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Trump urges presidents to be exempt even if they 'cross the line'

Trump urges presidents to be exempt even if they 'cross the line'

(CNN) — Donald Trump said Thursday that U.S. presidents should have absolute immunity that protects them from legal suits even if they “cross the line” while in office. It takes his stance on the issue even further as he awaits a ruling from a federal appeals court in Washington on efforts to subvert the 2020 election.

“Even events that 'cross the line' should be covered by full immunity,” Trump argued in a post, written in all caps, on Truth Social.

“The President of the United States must have absolute immunity, without which he cannot function adequately,” Trump said.

The former president tried to use his status as a defendant in several court cases to galvanize his supporters in the Republican primaries. The publication also reiterates its belief that an absolute vesting of presidential power will protect him even if he is not in office. Precisely, a statement that created fear among his opponents and critics ahead of the 2024 presidential election.

Last week, a federal appeals panel expressed deep skepticism about the immunity argument advanced by Trump's lawyers and questioned whether the argument would allow presidents to sell pardons or assassinate political opponents.

Trump is seeking to have the U.S. Circuit Court of Appeals in Washington dismiss the criminal election tampering case against him overseen by special counsel Jack Smith. Smith has charged Trump with four counts of trying to stay in office after losing the 2020 presidential election, and Trump has pleaded not guilty to all charges.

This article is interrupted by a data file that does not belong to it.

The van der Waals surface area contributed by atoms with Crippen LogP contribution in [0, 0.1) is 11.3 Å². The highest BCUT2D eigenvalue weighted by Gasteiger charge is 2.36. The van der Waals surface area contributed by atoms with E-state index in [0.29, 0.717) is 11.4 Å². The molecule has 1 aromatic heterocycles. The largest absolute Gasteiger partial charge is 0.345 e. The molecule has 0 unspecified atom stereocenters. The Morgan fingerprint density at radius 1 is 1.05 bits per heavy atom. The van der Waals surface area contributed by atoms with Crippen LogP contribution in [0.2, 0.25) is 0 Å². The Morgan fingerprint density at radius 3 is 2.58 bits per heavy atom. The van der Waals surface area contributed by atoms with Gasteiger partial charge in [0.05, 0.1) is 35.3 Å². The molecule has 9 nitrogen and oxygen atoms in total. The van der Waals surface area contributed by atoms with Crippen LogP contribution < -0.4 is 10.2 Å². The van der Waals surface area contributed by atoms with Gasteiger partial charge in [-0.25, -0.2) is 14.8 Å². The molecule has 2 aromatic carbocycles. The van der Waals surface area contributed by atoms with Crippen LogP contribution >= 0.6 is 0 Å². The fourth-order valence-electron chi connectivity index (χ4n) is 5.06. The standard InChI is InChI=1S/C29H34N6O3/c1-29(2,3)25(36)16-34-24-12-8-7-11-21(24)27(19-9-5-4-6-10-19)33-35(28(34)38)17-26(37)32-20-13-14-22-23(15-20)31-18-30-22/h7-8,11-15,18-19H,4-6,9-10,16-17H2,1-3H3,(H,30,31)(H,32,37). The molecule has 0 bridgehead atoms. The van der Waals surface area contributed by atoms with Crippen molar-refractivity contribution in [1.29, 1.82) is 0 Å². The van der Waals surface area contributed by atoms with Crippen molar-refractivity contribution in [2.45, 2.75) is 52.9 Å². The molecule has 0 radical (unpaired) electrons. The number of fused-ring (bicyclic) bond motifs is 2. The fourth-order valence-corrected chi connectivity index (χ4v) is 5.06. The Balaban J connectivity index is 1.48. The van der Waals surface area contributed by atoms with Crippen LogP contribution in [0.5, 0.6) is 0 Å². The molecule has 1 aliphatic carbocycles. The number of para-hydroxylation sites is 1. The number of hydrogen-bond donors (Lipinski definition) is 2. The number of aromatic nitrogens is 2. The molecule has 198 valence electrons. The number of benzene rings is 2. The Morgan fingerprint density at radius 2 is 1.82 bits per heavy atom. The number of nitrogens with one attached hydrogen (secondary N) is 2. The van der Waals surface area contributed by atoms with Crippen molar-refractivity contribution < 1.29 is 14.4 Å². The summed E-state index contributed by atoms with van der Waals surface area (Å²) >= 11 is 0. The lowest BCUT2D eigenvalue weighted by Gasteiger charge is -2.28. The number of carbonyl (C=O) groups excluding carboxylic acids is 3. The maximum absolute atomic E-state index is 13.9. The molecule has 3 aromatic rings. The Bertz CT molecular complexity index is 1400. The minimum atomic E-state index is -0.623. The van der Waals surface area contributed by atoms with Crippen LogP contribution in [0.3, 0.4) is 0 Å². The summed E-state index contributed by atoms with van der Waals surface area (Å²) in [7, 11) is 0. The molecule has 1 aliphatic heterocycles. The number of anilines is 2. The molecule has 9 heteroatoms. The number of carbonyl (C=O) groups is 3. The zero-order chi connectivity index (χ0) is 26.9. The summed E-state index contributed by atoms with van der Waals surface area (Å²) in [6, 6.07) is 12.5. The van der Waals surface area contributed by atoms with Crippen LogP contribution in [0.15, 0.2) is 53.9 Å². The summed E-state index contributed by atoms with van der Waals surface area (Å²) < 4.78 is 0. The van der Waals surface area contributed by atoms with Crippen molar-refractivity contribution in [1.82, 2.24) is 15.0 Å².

The special counsel's panel noted in last week's hearing that the president is not above the law and that there is no criminal mechanism in place to prevent future presidents from deliberately breaking the law. power

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An appeals court is currently weighing this question of presidential immunity, and the U.S. Supreme Court may eventually be asked to intervene.

Trump asserted “total immunity” this Thursday, but his lawyers in the case defended the immunity with some qualifications. They argued in court that immunity from criminal activity related to the presidency should include acts that could be official duties of the office. Trump previously echoed the legal argument about Truth Social, noting that his public effort to challenge the outcome of the 2020 election was part of his job while he governed the country.

One of Trump's lawyers told a federal appeals court in Washington last week that the former president can only be charged if the Senate convicts him after a House impeachment trial. At least one justice on the three-member panel, which can rule on the immunity question at any time, strongly questioned that answer, while another justice clearly expressed doubt that constitutional protections could be extended so broadly to everything a person does.

The House of Representatives impeached Trump following the Capitol riots on January 6, 2021, but the Senate ultimately acquitted him. At the time, several senators, including then-Majority Leader Mitch McConnell, said the courts and justice system could still hold Trump accountable.

The immunity hearing is one of Trump's only chances to derail his impeachment, which is scheduled to begin in early March. This raises an important question of constitutional separation of powers and is likely to shape the understanding of the presidency.